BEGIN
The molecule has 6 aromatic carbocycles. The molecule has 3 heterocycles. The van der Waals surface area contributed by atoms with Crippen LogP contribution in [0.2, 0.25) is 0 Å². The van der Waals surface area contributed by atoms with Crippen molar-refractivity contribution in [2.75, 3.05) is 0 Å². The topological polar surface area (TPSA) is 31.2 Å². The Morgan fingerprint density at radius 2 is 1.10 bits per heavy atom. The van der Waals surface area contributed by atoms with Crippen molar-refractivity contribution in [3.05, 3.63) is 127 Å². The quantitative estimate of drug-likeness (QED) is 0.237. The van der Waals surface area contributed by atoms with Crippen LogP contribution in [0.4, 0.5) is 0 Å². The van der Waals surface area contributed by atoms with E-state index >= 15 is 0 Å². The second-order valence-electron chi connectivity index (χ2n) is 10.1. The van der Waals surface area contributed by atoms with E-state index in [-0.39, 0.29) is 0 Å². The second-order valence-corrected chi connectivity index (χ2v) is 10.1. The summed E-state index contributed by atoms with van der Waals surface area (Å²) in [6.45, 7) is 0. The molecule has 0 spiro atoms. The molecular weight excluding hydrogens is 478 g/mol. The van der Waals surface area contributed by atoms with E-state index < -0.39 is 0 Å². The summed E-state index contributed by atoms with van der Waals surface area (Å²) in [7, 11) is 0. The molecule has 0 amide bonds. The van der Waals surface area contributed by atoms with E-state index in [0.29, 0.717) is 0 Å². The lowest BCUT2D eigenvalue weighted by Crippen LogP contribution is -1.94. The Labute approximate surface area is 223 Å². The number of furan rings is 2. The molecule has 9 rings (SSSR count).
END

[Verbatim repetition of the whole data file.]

The molecule has 6 aromatic carbocycles. The molecule has 3 heterocycles. The van der Waals surface area contributed by atoms with Crippen LogP contribution in [0.2, 0.25) is 0 Å². The van der Waals surface area contributed by atoms with Crippen molar-refractivity contribution in [2.75, 3.05) is 0 Å². The topological polar surface area (TPSA) is 31.2 Å². The Morgan fingerprint density at radius 2 is 1.10 bits per heavy atom. The van der Waals surface area contributed by atoms with Crippen molar-refractivity contribution in [3.05, 3.63) is 127 Å². The quantitative estimate of drug-likeness (QED) is 0.237. The van der Waals surface area contributed by atoms with Crippen LogP contribution in [0.4, 0.5) is 0 Å². The van der Waals surface area contributed by atoms with E-state index >= 15 is 0 Å². The second-order valence-electron chi connectivity index (χ2n) is 10.1. The van der Waals surface area contributed by atoms with E-state index in [-0.39, 0.29) is 0 Å². The second-order valence-corrected chi connectivity index (χ2v) is 10.1. The summed E-state index contributed by atoms with van der Waals surface area (Å²) in [6.45, 7) is 0. The molecule has 0 spiro atoms. The molecular weight excluding hydrogens is 478 g/mol. The van der Waals surface area contributed by atoms with E-state index < -0.39 is 0 Å². The summed E-state index contributed by atoms with van der Waals surface area (Å²) in [7, 11) is 0. The molecule has 0 amide bonds. The van der Waals surface area contributed by atoms with E-state index in [0.29, 0.717) is 0 Å². The lowest BCUT2D eigenvalue weighted by Crippen LogP contribution is -1.94. The Labute approximate surface area is 223 Å². The number of furan rings is 2. The molecule has 9 rings (SSSR count).